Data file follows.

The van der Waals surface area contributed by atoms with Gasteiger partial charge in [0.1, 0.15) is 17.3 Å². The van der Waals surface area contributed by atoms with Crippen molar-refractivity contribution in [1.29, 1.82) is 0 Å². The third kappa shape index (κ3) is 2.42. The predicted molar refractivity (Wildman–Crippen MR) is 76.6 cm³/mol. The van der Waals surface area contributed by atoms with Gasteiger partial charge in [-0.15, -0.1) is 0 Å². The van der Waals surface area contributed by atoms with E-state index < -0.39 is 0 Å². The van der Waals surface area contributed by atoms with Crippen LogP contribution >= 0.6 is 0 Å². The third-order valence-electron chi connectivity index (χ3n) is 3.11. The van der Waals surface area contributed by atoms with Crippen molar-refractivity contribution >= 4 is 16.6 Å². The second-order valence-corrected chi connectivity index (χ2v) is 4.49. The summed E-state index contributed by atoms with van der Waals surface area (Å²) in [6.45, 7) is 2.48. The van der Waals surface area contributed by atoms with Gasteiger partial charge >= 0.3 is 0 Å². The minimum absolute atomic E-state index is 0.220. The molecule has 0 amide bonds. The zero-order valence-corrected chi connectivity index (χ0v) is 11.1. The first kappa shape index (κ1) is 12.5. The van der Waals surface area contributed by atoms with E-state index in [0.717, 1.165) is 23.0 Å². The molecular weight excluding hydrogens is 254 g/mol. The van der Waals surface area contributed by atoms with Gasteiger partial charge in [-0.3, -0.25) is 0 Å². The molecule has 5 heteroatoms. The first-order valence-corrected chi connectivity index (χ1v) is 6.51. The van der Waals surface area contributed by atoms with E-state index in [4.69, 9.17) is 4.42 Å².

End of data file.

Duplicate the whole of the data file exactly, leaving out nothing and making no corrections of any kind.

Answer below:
The van der Waals surface area contributed by atoms with Gasteiger partial charge in [0.1, 0.15) is 17.3 Å². The van der Waals surface area contributed by atoms with Crippen molar-refractivity contribution in [1.29, 1.82) is 0 Å². The third kappa shape index (κ3) is 2.42. The predicted molar refractivity (Wildman–Crippen MR) is 76.6 cm³/mol. The van der Waals surface area contributed by atoms with Gasteiger partial charge in [-0.15, -0.1) is 0 Å². The van der Waals surface area contributed by atoms with E-state index < -0.39 is 0 Å². The van der Waals surface area contributed by atoms with Crippen LogP contribution >= 0.6 is 0 Å². The third-order valence-electron chi connectivity index (χ3n) is 3.11. The van der Waals surface area contributed by atoms with Crippen molar-refractivity contribution >= 4 is 16.6 Å². The second-order valence-corrected chi connectivity index (χ2v) is 4.49. The summed E-state index contributed by atoms with van der Waals surface area (Å²) in [6.45, 7) is 2.48. The van der Waals surface area contributed by atoms with Gasteiger partial charge >= 0.3 is 0 Å². The minimum absolute atomic E-state index is 0.220. The molecule has 0 amide bonds. The zero-order valence-corrected chi connectivity index (χ0v) is 11.1. The first kappa shape index (κ1) is 12.5. The van der Waals surface area contributed by atoms with E-state index in [0.717, 1.165) is 23.0 Å². The molecular weight excluding hydrogens is 254 g/mol. The van der Waals surface area contributed by atoms with Gasteiger partial charge in [-0.3, -0.25) is 0 Å². The molecule has 5 heteroatoms. The first-order valence-corrected chi connectivity index (χ1v) is 6.51. The van der Waals surface area contributed by atoms with E-state index in [4.69, 9.17) is 4.42 Å².